he would wipe back his hair in an unconscious gesture of annoyance
“What is it?” he said again, unconscious of the repetition
The part of the mind that is inaccessible to the conscious mind but that affects behavior and emotions
not conscious; lacking awareness and the capacity for sensory perception as if asleep or dead; "lay unconscious on the floor"
unconscious mind: that part of the mind wherein psychic activity takes place of which the person is unaware
without conscious volition
unconscious(p): (followed by `of') not knowing or perceiving; "happily unconscious of the new calamity at home"- Charles Dickens
(unconsciously) without awareness; "she jumped up unconsciously when he entered the room"
(unconsciousness) a state lacking normal awareness of the self or environment
(Unconsciously) The unconscious mind is a term coined by the 18th century German philosophy romantic philosopher Sir Christopher Riegel and later introduced into English by the poet and essayist Samuel Taylor Coleridge. ...
Unconsciousness, more appropriately referred to as loss of consciousness or lack of consciousness, is a dramatic alteration of mental state that involves complete or near-complete lack of responsiveness to people and other environmental stimuli. ...
(unconsciously) Our brains are actually doing lots of thinking that we are not aware of. Sometimes when we focus on the solution too hard, we neglect these very critical parts of our brain. Take a break and let the unconscious mind think about your assignment for a little while.
(Unconsciousness (as a state of being)) A state wherein people experience a significant disconnection within one or more of the five internal and or external sensory feeds. Any significant lack of awareness which leads to an inability to visualize movement. ...
(Unconsciousness) Interruption of the brain's normal activity so that it is no longer aware of its surroundings.
A central psychic zone defined by Freudian psychology. For Sigmund Freud, human behavior are driven by forces of the unconscious. To varying degrees all three components of the human psyche -- the id, the ego, and the superego -- all work in the unconscious.
that which is repressed out of awareness. Its core is instinct-representations consisting of wish-impulses. Also, see Id.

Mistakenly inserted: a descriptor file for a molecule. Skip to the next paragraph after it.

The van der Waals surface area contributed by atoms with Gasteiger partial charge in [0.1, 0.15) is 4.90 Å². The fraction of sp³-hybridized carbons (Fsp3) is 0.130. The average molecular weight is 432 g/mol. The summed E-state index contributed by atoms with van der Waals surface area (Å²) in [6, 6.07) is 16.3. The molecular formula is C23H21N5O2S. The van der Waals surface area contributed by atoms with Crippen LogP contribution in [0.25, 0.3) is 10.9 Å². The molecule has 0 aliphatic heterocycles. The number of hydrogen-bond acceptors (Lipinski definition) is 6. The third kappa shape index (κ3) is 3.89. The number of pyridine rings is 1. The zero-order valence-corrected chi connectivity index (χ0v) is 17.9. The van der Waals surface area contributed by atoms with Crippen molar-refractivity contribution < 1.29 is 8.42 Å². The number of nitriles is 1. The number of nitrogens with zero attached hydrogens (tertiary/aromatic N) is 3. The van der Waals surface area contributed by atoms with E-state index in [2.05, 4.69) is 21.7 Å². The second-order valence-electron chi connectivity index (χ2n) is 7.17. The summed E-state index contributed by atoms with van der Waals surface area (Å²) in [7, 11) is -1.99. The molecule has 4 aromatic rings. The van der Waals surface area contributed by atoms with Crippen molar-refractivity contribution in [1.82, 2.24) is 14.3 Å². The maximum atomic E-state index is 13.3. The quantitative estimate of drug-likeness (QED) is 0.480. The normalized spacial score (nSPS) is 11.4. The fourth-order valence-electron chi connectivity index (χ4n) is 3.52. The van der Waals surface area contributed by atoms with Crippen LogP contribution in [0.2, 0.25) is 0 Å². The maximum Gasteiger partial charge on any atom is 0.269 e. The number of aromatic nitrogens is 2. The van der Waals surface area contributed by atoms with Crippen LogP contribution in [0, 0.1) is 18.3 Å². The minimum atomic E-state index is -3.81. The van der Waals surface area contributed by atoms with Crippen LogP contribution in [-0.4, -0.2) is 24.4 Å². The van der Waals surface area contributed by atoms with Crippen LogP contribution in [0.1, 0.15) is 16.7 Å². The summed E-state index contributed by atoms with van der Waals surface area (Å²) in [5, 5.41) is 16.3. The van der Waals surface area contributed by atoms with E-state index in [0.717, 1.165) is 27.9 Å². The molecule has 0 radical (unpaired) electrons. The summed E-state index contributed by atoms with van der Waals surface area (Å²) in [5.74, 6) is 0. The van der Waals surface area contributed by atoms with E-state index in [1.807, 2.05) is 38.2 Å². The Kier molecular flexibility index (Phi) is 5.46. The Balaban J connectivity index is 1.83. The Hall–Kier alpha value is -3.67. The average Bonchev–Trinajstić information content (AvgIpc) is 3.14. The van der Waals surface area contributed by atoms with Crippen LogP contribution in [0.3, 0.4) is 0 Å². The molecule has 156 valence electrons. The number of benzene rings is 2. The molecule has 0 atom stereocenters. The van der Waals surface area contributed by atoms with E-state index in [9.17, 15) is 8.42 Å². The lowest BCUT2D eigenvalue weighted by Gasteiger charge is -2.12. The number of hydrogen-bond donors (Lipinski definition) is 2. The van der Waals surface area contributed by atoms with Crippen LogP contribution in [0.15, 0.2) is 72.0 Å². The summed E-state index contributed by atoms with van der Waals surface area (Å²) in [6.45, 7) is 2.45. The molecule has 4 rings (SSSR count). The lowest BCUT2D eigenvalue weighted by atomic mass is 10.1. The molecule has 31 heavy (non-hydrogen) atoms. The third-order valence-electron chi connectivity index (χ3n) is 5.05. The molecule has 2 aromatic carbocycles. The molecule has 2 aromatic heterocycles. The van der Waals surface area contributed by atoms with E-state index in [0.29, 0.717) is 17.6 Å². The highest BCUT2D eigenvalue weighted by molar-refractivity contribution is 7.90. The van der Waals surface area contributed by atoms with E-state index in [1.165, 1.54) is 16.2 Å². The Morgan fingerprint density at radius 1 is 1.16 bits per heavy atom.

Any condition wherein the incarnated human Soul is identified with a portion of its instrument (i.e., mind, desire-feeling nature and body) rather than as its identity as the Self.
Freud argues that aspects of our conscious life which are socially/culturally taboo or forbidden, or which are traumatic, become repressed. The Unconscious is thus constructed out of repressed instincts, desires, fears and anxieties. ...
Broad examines issues surrounding “the unconscious” at some length in The Mind and Its Place in Nature. His objective is to capture a (literal) sense in which an experiential mental state may be said to be unconscious. ...
A term which has two possible interpretations: (a) as synonymous with a totally diminished awareness of the external world, as in stuporor coma, or (b) as a psychological term for those forces and drives which are not normally available to the person's awareness due to the forces of repression.
Mental activity of which the person engaging in it is not aware; hence a presumed source of unknown internal influences over the conduct of human agent. ...
in Freud's theory, portion of the psyche that cannot be directly accessed by the unconscious, repressing urges, impulses and thoughts, which may filter into conscious awareness directly or in symbolic form.
The part of myself that doesn’t exist and that I don’t want pointed out to me.
the vast, unknowable, unexaminable part of the mind (which Freud calls a "dynamic structure" in conflict with itself). The unconscious is much larger than consciousness. ...
thoughts, memories, impulses, desires, and feelings which we are not aware of but influence our emotions and behavior in some subtle way.
"Trance Mediums" who must go into a state of deep relaxation, wherein the conscious mind of the channel will actually "go away somewhere" while the entity who is speaking has control of the voice and/or body.
the part of the psychic apparatus that does not ordinarily enter the individual's awareness but may be manifested by slips of the tongue, dreams, or neurotic symptoms.
experiences which become too difficult to confront and so become hidden from the surface workings of life